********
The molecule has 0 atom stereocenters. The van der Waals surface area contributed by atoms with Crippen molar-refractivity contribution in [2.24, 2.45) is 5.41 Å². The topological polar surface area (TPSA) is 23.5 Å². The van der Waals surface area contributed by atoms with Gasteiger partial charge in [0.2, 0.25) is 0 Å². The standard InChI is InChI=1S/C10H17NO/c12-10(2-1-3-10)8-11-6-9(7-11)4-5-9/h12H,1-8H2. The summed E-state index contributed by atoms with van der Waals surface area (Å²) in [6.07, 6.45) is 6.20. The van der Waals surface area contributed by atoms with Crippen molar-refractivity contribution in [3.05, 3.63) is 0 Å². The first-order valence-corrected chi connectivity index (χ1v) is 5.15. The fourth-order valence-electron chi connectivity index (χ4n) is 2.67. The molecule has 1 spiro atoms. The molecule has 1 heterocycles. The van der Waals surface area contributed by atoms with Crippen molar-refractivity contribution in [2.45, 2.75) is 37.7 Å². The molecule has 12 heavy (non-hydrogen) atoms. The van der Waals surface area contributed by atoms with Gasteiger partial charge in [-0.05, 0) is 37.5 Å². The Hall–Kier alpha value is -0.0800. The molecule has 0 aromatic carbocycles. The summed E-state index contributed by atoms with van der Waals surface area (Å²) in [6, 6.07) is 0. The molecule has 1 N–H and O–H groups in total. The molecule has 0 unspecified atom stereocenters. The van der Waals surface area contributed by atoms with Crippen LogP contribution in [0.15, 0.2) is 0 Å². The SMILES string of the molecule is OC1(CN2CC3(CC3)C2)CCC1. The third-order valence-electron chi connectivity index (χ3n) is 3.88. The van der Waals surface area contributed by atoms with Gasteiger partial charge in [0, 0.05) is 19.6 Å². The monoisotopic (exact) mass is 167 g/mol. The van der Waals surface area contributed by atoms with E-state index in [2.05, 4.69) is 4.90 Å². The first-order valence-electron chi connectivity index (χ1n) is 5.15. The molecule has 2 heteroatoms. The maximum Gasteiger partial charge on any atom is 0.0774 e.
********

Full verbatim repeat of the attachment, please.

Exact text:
The molecule has 0 atom stereocenters. The van der Waals surface area contributed by atoms with Crippen molar-refractivity contribution in [2.24, 2.45) is 5.41 Å². The topological polar surface area (TPSA) is 23.5 Å². The van der Waals surface area contributed by atoms with Gasteiger partial charge in [0.2, 0.25) is 0 Å². The standard InChI is InChI=1S/C10H17NO/c12-10(2-1-3-10)8-11-6-9(7-11)4-5-9/h12H,1-8H2. The summed E-state index contributed by atoms with van der Waals surface area (Å²) in [6.07, 6.45) is 6.20. The van der Waals surface area contributed by atoms with Crippen molar-refractivity contribution in [3.05, 3.63) is 0 Å². The first-order valence-corrected chi connectivity index (χ1v) is 5.15. The fourth-order valence-electron chi connectivity index (χ4n) is 2.67. The molecule has 1 spiro atoms. The molecule has 1 heterocycles. The van der Waals surface area contributed by atoms with Crippen molar-refractivity contribution in [2.45, 2.75) is 37.7 Å². The molecule has 12 heavy (non-hydrogen) atoms. The van der Waals surface area contributed by atoms with Gasteiger partial charge in [-0.05, 0) is 37.5 Å². The Hall–Kier alpha value is -0.0800. The molecule has 0 aromatic carbocycles. The summed E-state index contributed by atoms with van der Waals surface area (Å²) in [6, 6.07) is 0. The molecule has 1 N–H and O–H groups in total. The molecule has 0 unspecified atom stereocenters. The van der Waals surface area contributed by atoms with Crippen LogP contribution in [0.15, 0.2) is 0 Å². The SMILES string of the molecule is OC1(CN2CC3(CC3)C2)CCC1. The third-order valence-electron chi connectivity index (χ3n) is 3.88. The van der Waals surface area contributed by atoms with Gasteiger partial charge in [0, 0.05) is 19.6 Å². The monoisotopic (exact) mass is 167 g/mol. The van der Waals surface area contributed by atoms with E-state index in [2.05, 4.69) is 4.90 Å². The first-order valence-electron chi connectivity index (χ1n) is 5.15. The molecule has 2 heteroatoms. The maximum Gasteiger partial charge on any atom is 0.0774 e.